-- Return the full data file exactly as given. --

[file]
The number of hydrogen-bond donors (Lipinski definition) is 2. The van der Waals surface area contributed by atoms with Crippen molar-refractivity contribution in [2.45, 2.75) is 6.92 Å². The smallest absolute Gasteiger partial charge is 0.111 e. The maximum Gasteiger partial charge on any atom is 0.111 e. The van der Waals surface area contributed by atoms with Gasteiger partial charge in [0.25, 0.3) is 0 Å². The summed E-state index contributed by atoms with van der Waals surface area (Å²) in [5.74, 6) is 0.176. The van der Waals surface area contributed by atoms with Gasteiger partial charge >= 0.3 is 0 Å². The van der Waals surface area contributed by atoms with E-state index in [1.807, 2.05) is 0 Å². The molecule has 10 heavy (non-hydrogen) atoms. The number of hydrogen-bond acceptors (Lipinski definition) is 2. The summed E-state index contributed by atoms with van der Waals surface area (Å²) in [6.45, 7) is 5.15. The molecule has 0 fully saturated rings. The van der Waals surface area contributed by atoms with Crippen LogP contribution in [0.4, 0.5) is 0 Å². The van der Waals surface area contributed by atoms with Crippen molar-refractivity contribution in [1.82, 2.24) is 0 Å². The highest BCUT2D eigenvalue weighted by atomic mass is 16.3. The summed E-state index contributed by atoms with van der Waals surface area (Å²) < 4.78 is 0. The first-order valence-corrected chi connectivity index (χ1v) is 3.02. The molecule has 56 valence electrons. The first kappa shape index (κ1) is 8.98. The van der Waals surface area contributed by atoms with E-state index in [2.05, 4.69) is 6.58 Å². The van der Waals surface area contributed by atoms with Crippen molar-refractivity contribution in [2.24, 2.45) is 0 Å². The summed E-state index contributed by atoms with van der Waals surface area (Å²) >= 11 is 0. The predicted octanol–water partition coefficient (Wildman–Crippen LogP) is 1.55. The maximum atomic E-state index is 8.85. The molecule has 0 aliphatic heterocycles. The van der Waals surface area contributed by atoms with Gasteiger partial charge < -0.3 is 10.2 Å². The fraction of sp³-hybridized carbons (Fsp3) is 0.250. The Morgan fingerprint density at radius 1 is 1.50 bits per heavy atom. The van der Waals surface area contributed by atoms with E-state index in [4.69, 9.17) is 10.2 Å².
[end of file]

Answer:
The number of hydrogen-bond donors (Lipinski definition) is 2. The van der Waals surface area contributed by atoms with Crippen molar-refractivity contribution in [2.45, 2.75) is 6.92 Å². The smallest absolute Gasteiger partial charge is 0.111 e. The maximum Gasteiger partial charge on any atom is 0.111 e. The van der Waals surface area contributed by atoms with Gasteiger partial charge in [0.25, 0.3) is 0 Å². The summed E-state index contributed by atoms with van der Waals surface area (Å²) in [5.74, 6) is 0.176. The van der Waals surface area contributed by atoms with Gasteiger partial charge >= 0.3 is 0 Å². The van der Waals surface area contributed by atoms with E-state index in [1.807, 2.05) is 0 Å². The molecule has 10 heavy (non-hydrogen) atoms. The number of hydrogen-bond acceptors (Lipinski definition) is 2. The summed E-state index contributed by atoms with van der Waals surface area (Å²) in [6.45, 7) is 5.15. The molecule has 0 fully saturated rings. The van der Waals surface area contributed by atoms with Crippen LogP contribution in [0.4, 0.5) is 0 Å². The van der Waals surface area contributed by atoms with Crippen molar-refractivity contribution in [1.82, 2.24) is 0 Å². The highest BCUT2D eigenvalue weighted by atomic mass is 16.3. The summed E-state index contributed by atoms with van der Waals surface area (Å²) < 4.78 is 0. The first-order valence-corrected chi connectivity index (χ1v) is 3.02. The molecule has 56 valence electrons. The first kappa shape index (κ1) is 8.98. The van der Waals surface area contributed by atoms with E-state index in [2.05, 4.69) is 6.58 Å². The van der Waals surface area contributed by atoms with Crippen molar-refractivity contribution in [2.24, 2.45) is 0 Å². The summed E-state index contributed by atoms with van der Waals surface area (Å²) >= 11 is 0. The predicted octanol–water partition coefficient (Wildman–Crippen LogP) is 1.55. The maximum atomic E-state index is 8.85. The molecule has 0 aliphatic heterocycles. The van der Waals surface area contributed by atoms with Gasteiger partial charge < -0.3 is 10.2 Å². The fraction of sp³-hybridized carbons (Fsp3) is 0.250. The Morgan fingerprint density at radius 1 is 1.50 bits per heavy atom. The van der Waals surface area contributed by atoms with E-state index in [4.69, 9.17) is 10.2 Å².